Christian Wakeford, the newest Labour MP, says he was threatened with the loss of funding for his constituency if he rebelled against the Tory whip.
The Bury South MP – who defected from the Conservatives yesterday – told the BBC that he was warned not to vote the wrong way.
“I was threatened that I would not get a school for Radcliffe if I didn’t vote one particular way. This is a town that’s not had a high school for the best part of 10 years,” he said.
“How would you feel holding back the rejuvenation of a town for a vote? It didn’t sit comfortably, and that was really [me] starting to question my place where I was, and ultimately to where I am now.”
It comes as Boris Johnson is battling claims that Tory critics are facing “intimidation” which could amount to blackmail as part of an effort to keep him in office.
The prime minister insisted he had seen no evidence to support the incendiary claim made by William Wragg, the Tory chairman of the Commons Public Administration and Constitutional Affairs Committee.
Wragg said he had received reports of conduct including “members of staff at 10 Downing Street, special advisers, government ministers and others encouraging the publication of stories in the press seeking to embarrass those who they suspect of lacking confidence in the prime minister”.
“The intimidation of a Member of Parliament is a serious matter. Reports of which I am aware would seem to constitute blackmail,” he said at the start of a Commons committee hearing.
“As such it would be my general advice to colleagues to report these matters to the Speaker of the House of Commons and the Commissioner of Metropolitan Police.”
But Johnson, on a visit to Taunton, said: “I’ve seen no evidence, heard no evidence, to support any of those allegations.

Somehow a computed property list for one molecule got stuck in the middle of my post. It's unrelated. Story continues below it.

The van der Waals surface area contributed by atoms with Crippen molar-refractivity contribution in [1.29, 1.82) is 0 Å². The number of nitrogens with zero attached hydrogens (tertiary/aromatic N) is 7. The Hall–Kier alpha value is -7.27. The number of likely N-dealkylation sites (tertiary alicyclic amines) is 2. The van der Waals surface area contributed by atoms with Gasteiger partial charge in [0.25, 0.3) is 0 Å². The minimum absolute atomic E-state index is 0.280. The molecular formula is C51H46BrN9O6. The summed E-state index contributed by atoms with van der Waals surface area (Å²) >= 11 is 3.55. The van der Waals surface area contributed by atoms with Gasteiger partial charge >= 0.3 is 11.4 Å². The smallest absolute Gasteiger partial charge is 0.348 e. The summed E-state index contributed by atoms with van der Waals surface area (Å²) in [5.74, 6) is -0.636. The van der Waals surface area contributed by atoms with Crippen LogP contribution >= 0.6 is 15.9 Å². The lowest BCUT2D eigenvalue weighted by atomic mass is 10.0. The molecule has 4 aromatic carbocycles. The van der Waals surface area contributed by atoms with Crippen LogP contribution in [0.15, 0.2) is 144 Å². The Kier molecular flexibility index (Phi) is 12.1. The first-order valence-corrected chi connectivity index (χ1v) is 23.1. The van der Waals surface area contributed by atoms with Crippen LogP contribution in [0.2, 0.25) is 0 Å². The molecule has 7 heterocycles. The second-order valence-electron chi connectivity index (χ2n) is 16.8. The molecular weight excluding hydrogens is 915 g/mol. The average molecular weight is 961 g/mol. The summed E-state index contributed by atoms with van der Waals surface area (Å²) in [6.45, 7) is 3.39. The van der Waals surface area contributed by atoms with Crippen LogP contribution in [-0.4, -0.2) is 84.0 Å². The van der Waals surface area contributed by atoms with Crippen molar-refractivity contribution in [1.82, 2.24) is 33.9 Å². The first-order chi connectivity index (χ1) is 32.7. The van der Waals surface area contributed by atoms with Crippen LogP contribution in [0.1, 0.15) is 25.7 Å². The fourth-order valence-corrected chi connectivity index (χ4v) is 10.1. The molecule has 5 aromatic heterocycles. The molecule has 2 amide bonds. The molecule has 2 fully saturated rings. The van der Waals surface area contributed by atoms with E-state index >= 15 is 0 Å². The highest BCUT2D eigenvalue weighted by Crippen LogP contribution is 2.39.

“What I am focused on is what we’re doing to deal with the number one priority of the British people, which is coming through Covid.”
He said he would “of course” look for evidence to support the allegations made by Wragg.
‘Not above the law’
The MP is one of a handful of Tory backbenchers to have said publicly they have submitted a letter to the chairman of the backbench 1922 Committee, Sir Graham Brady, calling for a no-confidence vote in Johnson’s leadership.
He said the conduct of the Government Whips’ Office threatening to withdraw public funding from MPs’ constituencies may have breached the ministerial code.
Commons Speaker Sir Lindsay Hoyle said it could be a contempt of Parliament to obstruct MPs in their work, adding that MPs and their staff are “not above the criminal law”.
“While the whipping system is long-established, it is of course a contempt to obstruct members in the discharge of their duty or to attempt to intimidate a member in their parliamentary conduct by threats,” he said.
Tory MP Michael Fabricant, a former whip, said Wragg’s comments were “nonsense”.
“If I reported every time I had been threatened by a whip or if a whip reported every time I had threatened them, the police wouldn’t have any time to conduct any other police work,” he said.